When I first caught a glimpse of Don Draper (actually actor Jon Hamm) satirizing an Amos ‘n’ Andy-type character during 30 Rock’s annual live episode that aired last week, I laughed…hard. Then I winced. I reckoned the backlash would be bad. The clamor wasn’t as loud as I feared it would be, but some smart people that I admire took issue. According to the Washington Post:

Jamil Smith, a segment producer at MSNBC’s “The Melissa Harris-Perry Show,” and Talking Points Memo reporter Ryan J. Reilly, however, both expressed their disapproval for the moment on Twitter. Smith tweeted, “And #30Rock has Jon Hamm in almost-kinda-yeah-actually-it’s-Blackface,” to which Reilly responded, “ ‘hey blackface will be okay if we’re meta about it,’ ’’ attributing that pretend quote to “no one.” Smith replied with the hashtag “#Fail.”

And my friend and fellow Clutch contributor, Renee, wrote:

Blackface is not simply something that is part of American history, it is an ongoing phenomenon – no matter how many times African-Americans state how unequivocally offensive this is. This skit attempts to place Blackface in the past — and by so doing — ignores the people who continue to be harmed by it. We are not post racial and we are most certainly not post Blackface. This is also Hamm’s second racially problematic skit. Yes, I’m counting.

Hamm did, after all, appear in an afro wig, smears of brown makeup, overalls and adopt a stereotyped old-timey black dialect. Explained that way, the skit would seem offensive, racist. But it wasn’t, at least not in my estimation. We are not living in post-racial America–not by a long shot. But race, racism and racial bias are more nuanced than they were in the 1920s when Amos ‘n’ Andy first aired, voiced by two white men. For that reason, I think we need to interrogate race with the more nuance. I don’t think blackface, or even, dare I say, “the N word” are always racist in their use.

Let me say first, that I am no apologist for hipster and ironic racism. And I’m not the sort who thinks comedy cannot be analyzed or that it can’t reveal the biases of a performer. I’ve discussed these things here. When determining whether so-called comedy is racist or a commentary on racism, it’s important to ask, “What’s the joke here?” As Asian American comedian Kate Rigg said to Andi Zeisler in Bitch magazine:

Kate, was Sarah Silverman saying “chink” in her one bit about jury duty different from you saying chink?

KR: You know what, it actually was not. Because her joke was not about the word “chink,” it was about racism. It was actually a very good joke, a very socially responsible joke. And everyone freaked out : “She said ‘chink’!” I’m offended when I see comics get onstage going “…and then I went to the Laundromat. Ching-chong, ching-chong, ching-chong!” Then I’m fucking offended. When someone tells a joke about Asian people and there’s no actual joke – the joke is the Asian people. The joke is [racist-comic voice] the funny way they talkie-talkie! “They don’t use proper diction! Only verb and noun! Verb and noun!” I just heard a comic that I respect doing that fucking joke the other night. An Asian comic. And I was like, “Dude! Write a punch line or you’re just being racist!” Read more…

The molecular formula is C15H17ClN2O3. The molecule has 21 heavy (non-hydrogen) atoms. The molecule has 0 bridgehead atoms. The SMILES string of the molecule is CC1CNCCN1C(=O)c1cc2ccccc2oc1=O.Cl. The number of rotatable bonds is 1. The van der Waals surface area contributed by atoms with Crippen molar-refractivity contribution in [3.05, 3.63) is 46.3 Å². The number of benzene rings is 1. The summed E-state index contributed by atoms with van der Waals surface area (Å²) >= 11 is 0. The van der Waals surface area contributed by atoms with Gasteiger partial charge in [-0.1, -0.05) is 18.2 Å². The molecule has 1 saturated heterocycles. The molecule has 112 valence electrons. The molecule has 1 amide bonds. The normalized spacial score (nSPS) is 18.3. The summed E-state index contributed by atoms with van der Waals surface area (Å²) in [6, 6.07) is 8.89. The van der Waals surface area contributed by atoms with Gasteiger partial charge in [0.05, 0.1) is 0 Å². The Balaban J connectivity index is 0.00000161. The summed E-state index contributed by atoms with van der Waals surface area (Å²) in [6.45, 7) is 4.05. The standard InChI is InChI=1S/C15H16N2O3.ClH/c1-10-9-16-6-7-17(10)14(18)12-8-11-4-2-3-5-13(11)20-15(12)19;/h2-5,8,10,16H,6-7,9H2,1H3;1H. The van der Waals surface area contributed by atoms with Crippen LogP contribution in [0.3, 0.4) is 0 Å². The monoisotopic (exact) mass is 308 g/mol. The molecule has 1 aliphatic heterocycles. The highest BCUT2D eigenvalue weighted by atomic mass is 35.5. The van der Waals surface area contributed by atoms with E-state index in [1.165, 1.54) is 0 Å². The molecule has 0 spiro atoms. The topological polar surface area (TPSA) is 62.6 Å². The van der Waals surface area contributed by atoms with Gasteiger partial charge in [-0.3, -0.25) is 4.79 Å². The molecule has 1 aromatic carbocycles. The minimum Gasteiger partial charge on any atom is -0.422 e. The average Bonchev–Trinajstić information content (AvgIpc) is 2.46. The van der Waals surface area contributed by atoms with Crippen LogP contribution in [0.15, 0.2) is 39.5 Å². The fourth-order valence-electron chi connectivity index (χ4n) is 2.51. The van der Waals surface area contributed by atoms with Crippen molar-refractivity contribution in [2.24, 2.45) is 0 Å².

In this case, 30 Rock was poking at both past and present racism in media. Character Kenneth the Page introduced the segment by saying, “NBC had the first two black characters on TV — sort of. For ‘Alfie and Abner,’ NBC hired one African American and one Caucasian because they thought two black people on the same show would make the audience nervous. A rule NBC still uses today.” He set up the satirization of past racism, while acknowledging that while everything has changed, everything has also remained the same. It’s hard to find a fully-actualized black character on television…in 2012. Blackness was not the joke here.

I was similarly unfazed last month when CNN reporter Susan Candiotti read an uncensored slur, found on the Facebook page of Jacob England, one of two suspects accused of shooting five black people in Tulsa, Okla. England (and Candiotti) used the word “nigger.”  This isn’t comedy; this is news. The suspect’s naked racism may help shed light on his motivations. Candiotti didn’t say “the N word” with animus, or, I imagine, lightly. She used it in the context of a quote in the middle of a news story. I’m no fan of the word, but “Nigger” isn’t like “Candyman.” Say it too many times and something bad happens. It does no good to the fight against racism to hide its reality.

Bottom line? Context–it matters.

We’re not too far from the bald racism that 30 Rock mocked. It is certainly understandable that folks would have a visceral negative reaction to blackface. But I think we need to sit with that reaction and move beyond it to evaluate what we see. It is exhausting to pull apart and weigh race in pop culture. But it’s necessary to move the fight for equality forward.

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